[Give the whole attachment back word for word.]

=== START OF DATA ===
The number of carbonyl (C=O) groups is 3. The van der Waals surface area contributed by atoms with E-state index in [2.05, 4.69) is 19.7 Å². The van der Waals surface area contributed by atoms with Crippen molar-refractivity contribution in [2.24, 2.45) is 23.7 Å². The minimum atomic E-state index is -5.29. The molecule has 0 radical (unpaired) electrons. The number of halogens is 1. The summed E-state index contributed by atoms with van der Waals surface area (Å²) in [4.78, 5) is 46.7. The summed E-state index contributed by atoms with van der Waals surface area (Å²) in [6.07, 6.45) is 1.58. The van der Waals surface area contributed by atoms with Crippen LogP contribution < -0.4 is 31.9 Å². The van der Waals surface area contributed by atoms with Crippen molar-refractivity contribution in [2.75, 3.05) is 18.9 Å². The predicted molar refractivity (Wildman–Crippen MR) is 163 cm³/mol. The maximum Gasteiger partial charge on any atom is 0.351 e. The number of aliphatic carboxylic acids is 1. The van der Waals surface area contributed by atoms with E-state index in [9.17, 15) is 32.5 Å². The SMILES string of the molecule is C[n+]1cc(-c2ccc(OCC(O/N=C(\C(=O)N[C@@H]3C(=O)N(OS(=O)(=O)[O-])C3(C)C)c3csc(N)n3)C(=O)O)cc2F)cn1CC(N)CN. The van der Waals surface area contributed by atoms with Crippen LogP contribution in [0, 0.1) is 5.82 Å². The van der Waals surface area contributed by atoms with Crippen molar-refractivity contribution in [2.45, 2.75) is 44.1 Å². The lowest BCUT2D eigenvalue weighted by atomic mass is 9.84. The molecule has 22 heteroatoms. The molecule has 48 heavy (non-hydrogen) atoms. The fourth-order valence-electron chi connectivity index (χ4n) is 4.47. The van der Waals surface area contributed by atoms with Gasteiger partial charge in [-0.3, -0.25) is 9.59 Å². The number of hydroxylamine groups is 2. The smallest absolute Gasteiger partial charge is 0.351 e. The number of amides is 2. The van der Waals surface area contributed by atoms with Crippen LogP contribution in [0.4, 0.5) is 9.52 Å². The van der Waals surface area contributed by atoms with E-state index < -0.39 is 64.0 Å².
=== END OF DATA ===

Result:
The number of carbonyl (C=O) groups is 3. The van der Waals surface area contributed by atoms with E-state index in [2.05, 4.69) is 19.7 Å². The van der Waals surface area contributed by atoms with Crippen molar-refractivity contribution in [2.24, 2.45) is 23.7 Å². The minimum atomic E-state index is -5.29. The molecule has 0 radical (unpaired) electrons. The number of halogens is 1. The summed E-state index contributed by atoms with van der Waals surface area (Å²) in [4.78, 5) is 46.7. The summed E-state index contributed by atoms with van der Waals surface area (Å²) in [6.07, 6.45) is 1.58. The van der Waals surface area contributed by atoms with Crippen LogP contribution < -0.4 is 31.9 Å². The van der Waals surface area contributed by atoms with Crippen molar-refractivity contribution in [2.75, 3.05) is 18.9 Å². The predicted molar refractivity (Wildman–Crippen MR) is 163 cm³/mol. The maximum Gasteiger partial charge on any atom is 0.351 e. The number of aliphatic carboxylic acids is 1. The van der Waals surface area contributed by atoms with E-state index in [9.17, 15) is 32.5 Å². The SMILES string of the molecule is C[n+]1cc(-c2ccc(OCC(O/N=C(\C(=O)N[C@@H]3C(=O)N(OS(=O)(=O)[O-])C3(C)C)c3csc(N)n3)C(=O)O)cc2F)cn1CC(N)CN. The van der Waals surface area contributed by atoms with Crippen LogP contribution in [0, 0.1) is 5.82 Å². The van der Waals surface area contributed by atoms with Crippen molar-refractivity contribution in [2.45, 2.75) is 44.1 Å². The lowest BCUT2D eigenvalue weighted by atomic mass is 9.84. The molecule has 22 heteroatoms. The molecule has 48 heavy (non-hydrogen) atoms. The fourth-order valence-electron chi connectivity index (χ4n) is 4.47. The van der Waals surface area contributed by atoms with Gasteiger partial charge in [-0.3, -0.25) is 9.59 Å². The number of hydroxylamine groups is 2. The smallest absolute Gasteiger partial charge is 0.351 e. The number of amides is 2. The van der Waals surface area contributed by atoms with Crippen LogP contribution in [0.4, 0.5) is 9.52 Å². The van der Waals surface area contributed by atoms with E-state index < -0.39 is 64.0 Å².